11. Tomo, a commenter at Bishop Hill, has drawn attention to a website that looks like some sort of parody/spoof, but it does usefully contain this:



    “A shocking expose on the truth behind green technology is being released this Earth Day.
    Bright Green Lies will “peek behind the green curtain” to show the true cost of many environmental solutions such as electric cars, solar panels and wind turbines.

    Julia Barnes’ film sets out to dispel the myth that climate change and environmental destruction can be offset by buying green.

    Hoping to redirect the contemporary eco movement from sustaining run away consumption to protecting the natural world, the film intends to lift the lid on the real extent of greenwashing….

    …Bright Green Lies shows that over the last three decades the environmental movement has been co-opted by lobbyists for the renewable industry, which it is claimed will be the number one cause of habitat destruction by the middle of the century.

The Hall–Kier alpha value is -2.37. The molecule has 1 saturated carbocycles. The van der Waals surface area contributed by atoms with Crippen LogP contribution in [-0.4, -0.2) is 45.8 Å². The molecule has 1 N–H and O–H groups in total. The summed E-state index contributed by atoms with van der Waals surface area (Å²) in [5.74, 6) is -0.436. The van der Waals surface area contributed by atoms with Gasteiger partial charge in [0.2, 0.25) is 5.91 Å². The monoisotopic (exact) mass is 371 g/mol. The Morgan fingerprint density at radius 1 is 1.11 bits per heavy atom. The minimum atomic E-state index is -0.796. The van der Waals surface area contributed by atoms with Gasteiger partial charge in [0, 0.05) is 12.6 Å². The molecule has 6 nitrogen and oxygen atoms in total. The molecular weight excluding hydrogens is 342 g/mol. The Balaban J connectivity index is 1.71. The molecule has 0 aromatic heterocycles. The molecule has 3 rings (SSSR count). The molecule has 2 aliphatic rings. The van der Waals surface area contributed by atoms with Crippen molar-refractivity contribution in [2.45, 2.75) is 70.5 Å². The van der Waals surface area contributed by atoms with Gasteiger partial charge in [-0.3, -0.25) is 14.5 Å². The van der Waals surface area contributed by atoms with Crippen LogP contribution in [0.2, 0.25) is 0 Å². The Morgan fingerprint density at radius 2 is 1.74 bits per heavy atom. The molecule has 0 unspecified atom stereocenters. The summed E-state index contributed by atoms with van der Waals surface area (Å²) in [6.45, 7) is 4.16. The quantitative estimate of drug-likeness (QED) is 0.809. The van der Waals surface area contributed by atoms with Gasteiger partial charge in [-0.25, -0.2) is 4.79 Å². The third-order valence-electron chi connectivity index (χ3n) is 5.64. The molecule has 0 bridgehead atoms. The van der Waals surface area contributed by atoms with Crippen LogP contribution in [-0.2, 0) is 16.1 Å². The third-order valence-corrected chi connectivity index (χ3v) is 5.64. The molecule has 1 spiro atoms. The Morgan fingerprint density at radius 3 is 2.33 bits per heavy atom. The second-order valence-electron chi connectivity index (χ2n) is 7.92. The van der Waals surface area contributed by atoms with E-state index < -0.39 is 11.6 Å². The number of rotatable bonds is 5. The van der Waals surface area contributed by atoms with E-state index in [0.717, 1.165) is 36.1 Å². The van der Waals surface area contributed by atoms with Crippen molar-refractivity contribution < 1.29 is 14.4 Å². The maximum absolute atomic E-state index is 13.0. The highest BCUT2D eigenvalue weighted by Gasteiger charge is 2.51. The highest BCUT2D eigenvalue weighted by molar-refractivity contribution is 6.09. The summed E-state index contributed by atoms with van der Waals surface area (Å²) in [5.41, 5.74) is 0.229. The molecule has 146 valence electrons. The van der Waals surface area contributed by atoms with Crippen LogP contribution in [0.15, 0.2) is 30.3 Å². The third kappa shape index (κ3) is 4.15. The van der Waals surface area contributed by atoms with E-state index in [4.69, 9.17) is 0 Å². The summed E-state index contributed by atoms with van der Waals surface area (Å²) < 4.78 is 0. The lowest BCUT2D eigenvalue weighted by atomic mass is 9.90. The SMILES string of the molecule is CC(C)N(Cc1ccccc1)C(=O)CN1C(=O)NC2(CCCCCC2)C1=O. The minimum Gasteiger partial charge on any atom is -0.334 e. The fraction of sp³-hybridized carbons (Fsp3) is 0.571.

Award winning director, Julia Barnes says words like “clean”, “free”, “safe”, and “sustainable” are often thrown around by “bright green” environmentalists.

    “They act as if solar panels and wind turbines grow on trees,” she says. “There are a lot of us who are there for the right reasons and I think we can turn it back to the good side again.”

    …Barnes claims there is fear among eco warriors over lifting the lid on renewables when they have been promoting them for so long.

    “To me it seemed like the most important thing I could make another film about.”

    The mass production of materials for renewables requires increased mining, industrial manufacturing, habitat destruction, greenhouse gas emissions, and the creation of toxic waste, according to research in the film.

    “I was amazed and there’s this whole side of these technologies that we don’t hear about in the mainstream environmental movement and it’s so important.

    “We have this huge movement but no matter how impassioned a movement it is, if it’s pushing for the wrong solutions it’s not going to work,” she adds….”

    Liked by 2 people